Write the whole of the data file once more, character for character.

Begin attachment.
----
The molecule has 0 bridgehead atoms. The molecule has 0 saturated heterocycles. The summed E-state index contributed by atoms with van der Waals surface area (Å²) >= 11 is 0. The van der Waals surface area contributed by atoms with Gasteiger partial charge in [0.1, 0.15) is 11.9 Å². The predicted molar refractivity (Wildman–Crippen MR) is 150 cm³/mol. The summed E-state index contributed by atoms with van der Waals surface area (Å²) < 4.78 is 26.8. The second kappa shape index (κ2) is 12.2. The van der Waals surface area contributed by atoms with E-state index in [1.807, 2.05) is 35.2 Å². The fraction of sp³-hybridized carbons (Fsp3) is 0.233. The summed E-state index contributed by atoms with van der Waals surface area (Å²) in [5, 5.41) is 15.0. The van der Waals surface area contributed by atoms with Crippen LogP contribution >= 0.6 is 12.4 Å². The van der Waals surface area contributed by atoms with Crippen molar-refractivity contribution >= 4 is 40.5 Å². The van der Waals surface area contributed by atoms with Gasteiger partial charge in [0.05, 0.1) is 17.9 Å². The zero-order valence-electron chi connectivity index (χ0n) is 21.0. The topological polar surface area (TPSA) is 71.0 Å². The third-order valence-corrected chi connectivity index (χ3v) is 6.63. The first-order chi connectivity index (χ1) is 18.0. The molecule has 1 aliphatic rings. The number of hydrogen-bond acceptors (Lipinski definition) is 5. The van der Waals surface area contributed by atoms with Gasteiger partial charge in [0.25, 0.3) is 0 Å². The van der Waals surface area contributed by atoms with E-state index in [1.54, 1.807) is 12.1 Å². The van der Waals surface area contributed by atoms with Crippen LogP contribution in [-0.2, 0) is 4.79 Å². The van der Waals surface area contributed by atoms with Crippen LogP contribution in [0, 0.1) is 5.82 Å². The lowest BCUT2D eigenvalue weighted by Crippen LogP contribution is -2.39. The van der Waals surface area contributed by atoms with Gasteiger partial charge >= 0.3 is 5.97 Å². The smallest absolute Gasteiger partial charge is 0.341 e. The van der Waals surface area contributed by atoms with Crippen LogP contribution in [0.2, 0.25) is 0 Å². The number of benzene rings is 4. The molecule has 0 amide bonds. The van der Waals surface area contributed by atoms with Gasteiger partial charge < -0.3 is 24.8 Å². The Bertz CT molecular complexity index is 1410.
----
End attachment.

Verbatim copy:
The molecule has 0 bridgehead atoms. The molecule has 0 saturated heterocycles. The summed E-state index contributed by atoms with van der Waals surface area (Å²) >= 11 is 0. The van der Waals surface area contributed by atoms with Gasteiger partial charge in [0.1, 0.15) is 11.9 Å². The predicted molar refractivity (Wildman–Crippen MR) is 150 cm³/mol. The summed E-state index contributed by atoms with van der Waals surface area (Å²) < 4.78 is 26.8. The second kappa shape index (κ2) is 12.2. The van der Waals surface area contributed by atoms with E-state index in [1.807, 2.05) is 35.2 Å². The fraction of sp³-hybridized carbons (Fsp3) is 0.233. The summed E-state index contributed by atoms with van der Waals surface area (Å²) in [5, 5.41) is 15.0. The van der Waals surface area contributed by atoms with Crippen LogP contribution >= 0.6 is 12.4 Å². The van der Waals surface area contributed by atoms with Crippen molar-refractivity contribution >= 4 is 40.5 Å². The van der Waals surface area contributed by atoms with Gasteiger partial charge in [0.05, 0.1) is 17.9 Å². The zero-order valence-electron chi connectivity index (χ0n) is 21.0. The topological polar surface area (TPSA) is 71.0 Å². The third-order valence-corrected chi connectivity index (χ3v) is 6.63. The first-order chi connectivity index (χ1) is 18.0. The molecule has 1 aliphatic rings. The number of hydrogen-bond acceptors (Lipinski definition) is 5. The van der Waals surface area contributed by atoms with Gasteiger partial charge in [0.25, 0.3) is 0 Å². The van der Waals surface area contributed by atoms with E-state index in [1.54, 1.807) is 12.1 Å². The van der Waals surface area contributed by atoms with Crippen LogP contribution in [-0.2, 0) is 4.79 Å². The van der Waals surface area contributed by atoms with Crippen LogP contribution in [0, 0.1) is 5.82 Å². The lowest BCUT2D eigenvalue weighted by Crippen LogP contribution is -2.39. The van der Waals surface area contributed by atoms with Gasteiger partial charge >= 0.3 is 5.97 Å². The smallest absolute Gasteiger partial charge is 0.341 e. The van der Waals surface area contributed by atoms with Crippen LogP contribution in [0.2, 0.25) is 0 Å². The number of benzene rings is 4. The molecule has 0 amide bonds. The van der Waals surface area contributed by atoms with Gasteiger partial charge < -0.3 is 24.8 Å². The Bertz CT molecular complexity index is 1410.